If he triumphs in both events this summer, he will become the first athlete to win European, Commonwealth, world and Olympic 5000 and 10,000m titles. Farah's last outing came at the London Marathon in April when he finished eighth.
The double Olympic and world champion begins his track season on Sunday when he runs the 5000m at the Portland Track Festival in America. The 5000m final is scheduled for July 27 while the 10,000m final takes place five days later on August 1. Balancing both competitions in Glasgow next month will an easier task than at the 2012 Olympics given that neither races involve heats.
Though the Games will ostensibly have a narrower field than the Olympics, Farah will have to face stiff competition from the Kenyan and Uganda athletes for the gold medals.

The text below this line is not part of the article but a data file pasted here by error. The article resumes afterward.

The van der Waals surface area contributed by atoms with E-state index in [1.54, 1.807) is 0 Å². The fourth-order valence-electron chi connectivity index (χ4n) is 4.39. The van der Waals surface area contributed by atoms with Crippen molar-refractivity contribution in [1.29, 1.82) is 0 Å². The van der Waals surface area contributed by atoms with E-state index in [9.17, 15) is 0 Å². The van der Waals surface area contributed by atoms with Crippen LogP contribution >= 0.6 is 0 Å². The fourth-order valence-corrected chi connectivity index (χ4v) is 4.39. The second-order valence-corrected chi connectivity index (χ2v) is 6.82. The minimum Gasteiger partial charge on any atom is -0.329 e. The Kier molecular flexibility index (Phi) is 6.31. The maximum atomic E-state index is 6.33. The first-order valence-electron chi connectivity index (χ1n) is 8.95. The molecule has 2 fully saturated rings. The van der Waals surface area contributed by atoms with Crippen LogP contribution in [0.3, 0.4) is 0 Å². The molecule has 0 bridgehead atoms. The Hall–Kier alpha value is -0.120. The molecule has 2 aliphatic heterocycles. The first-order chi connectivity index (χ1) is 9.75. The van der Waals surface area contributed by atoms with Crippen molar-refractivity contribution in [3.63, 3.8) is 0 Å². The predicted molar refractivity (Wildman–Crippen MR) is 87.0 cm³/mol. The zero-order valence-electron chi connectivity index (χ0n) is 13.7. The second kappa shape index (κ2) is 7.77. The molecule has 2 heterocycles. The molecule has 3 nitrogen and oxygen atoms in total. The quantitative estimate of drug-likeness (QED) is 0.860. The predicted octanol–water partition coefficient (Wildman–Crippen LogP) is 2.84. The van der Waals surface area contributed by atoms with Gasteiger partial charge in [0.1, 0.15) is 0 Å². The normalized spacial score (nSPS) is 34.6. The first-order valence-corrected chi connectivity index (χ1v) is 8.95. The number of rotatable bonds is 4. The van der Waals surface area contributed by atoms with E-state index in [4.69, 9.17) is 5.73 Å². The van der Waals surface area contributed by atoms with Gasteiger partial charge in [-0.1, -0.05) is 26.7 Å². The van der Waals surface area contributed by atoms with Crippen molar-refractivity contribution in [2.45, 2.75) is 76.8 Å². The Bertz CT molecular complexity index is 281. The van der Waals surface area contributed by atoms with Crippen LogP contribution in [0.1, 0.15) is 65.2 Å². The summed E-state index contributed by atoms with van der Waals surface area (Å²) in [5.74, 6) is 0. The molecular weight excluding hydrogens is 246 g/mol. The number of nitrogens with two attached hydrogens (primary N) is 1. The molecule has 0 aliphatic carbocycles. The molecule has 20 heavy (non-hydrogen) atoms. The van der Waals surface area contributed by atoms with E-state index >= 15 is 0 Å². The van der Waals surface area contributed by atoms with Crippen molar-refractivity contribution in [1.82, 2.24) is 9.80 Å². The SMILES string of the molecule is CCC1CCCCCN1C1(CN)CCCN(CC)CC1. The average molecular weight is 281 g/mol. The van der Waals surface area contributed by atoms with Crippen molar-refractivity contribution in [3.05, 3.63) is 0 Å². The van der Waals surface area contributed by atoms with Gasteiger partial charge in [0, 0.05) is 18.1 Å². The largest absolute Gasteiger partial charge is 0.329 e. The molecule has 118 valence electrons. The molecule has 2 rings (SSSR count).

He has competed before, finishing ninth in the 5000m at the 2006 Games in Melbourne but he withdrew from the 2010 Games in Delhi due to fatigue. Farah, 31, is also the defending world champion over both distances. He also broke Steve Cram's 28-year-old 1500m British record last year before turning his attention to the marathon, but will compete in neither event in Glasgow.
Farah's involvement is a boost to Games organisers, with Britain's Olympic heptathlon champion Jessica Ennis-Hill absent because she is expecting her first baby and Jamaican sprinting legend Usain Bolt yet to commit. Farah is scheduled to run in a special event at the Diamond League meeting in Glasgow on 12 July.